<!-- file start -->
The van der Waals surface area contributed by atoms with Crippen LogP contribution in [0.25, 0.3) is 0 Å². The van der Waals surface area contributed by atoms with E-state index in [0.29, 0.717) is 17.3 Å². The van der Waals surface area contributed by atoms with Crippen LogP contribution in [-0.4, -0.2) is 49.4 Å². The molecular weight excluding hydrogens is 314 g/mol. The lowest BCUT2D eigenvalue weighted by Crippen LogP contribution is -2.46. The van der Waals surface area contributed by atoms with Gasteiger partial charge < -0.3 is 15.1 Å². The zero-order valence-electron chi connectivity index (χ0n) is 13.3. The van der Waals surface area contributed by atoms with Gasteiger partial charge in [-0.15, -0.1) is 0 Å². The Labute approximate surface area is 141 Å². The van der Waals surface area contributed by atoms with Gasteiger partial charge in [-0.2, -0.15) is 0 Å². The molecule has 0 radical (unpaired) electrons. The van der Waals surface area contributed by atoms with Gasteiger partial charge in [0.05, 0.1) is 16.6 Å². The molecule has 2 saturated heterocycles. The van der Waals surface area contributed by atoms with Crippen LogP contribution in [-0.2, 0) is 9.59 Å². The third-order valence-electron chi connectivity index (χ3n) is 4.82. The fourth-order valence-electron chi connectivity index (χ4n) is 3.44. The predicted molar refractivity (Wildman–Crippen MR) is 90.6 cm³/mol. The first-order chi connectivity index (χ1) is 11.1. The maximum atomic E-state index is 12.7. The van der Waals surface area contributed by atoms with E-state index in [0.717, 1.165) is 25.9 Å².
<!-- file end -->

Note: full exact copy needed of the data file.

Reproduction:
The van der Waals surface area contributed by atoms with Crippen LogP contribution in [0.25, 0.3) is 0 Å². The van der Waals surface area contributed by atoms with E-state index in [0.29, 0.717) is 17.3 Å². The van der Waals surface area contributed by atoms with Crippen LogP contribution in [-0.4, -0.2) is 49.4 Å². The molecular weight excluding hydrogens is 314 g/mol. The lowest BCUT2D eigenvalue weighted by Crippen LogP contribution is -2.46. The van der Waals surface area contributed by atoms with Gasteiger partial charge < -0.3 is 15.1 Å². The zero-order valence-electron chi connectivity index (χ0n) is 13.3. The van der Waals surface area contributed by atoms with Gasteiger partial charge in [-0.15, -0.1) is 0 Å². The Labute approximate surface area is 141 Å². The van der Waals surface area contributed by atoms with Gasteiger partial charge in [-0.2, -0.15) is 0 Å². The molecule has 0 radical (unpaired) electrons. The van der Waals surface area contributed by atoms with Gasteiger partial charge in [0.05, 0.1) is 16.6 Å². The molecule has 2 saturated heterocycles. The van der Waals surface area contributed by atoms with Crippen LogP contribution in [-0.2, 0) is 9.59 Å². The third-order valence-electron chi connectivity index (χ3n) is 4.82. The fourth-order valence-electron chi connectivity index (χ4n) is 3.44. The predicted molar refractivity (Wildman–Crippen MR) is 90.6 cm³/mol. The first-order chi connectivity index (χ1) is 11.1. The maximum atomic E-state index is 12.7. The van der Waals surface area contributed by atoms with E-state index in [0.717, 1.165) is 25.9 Å².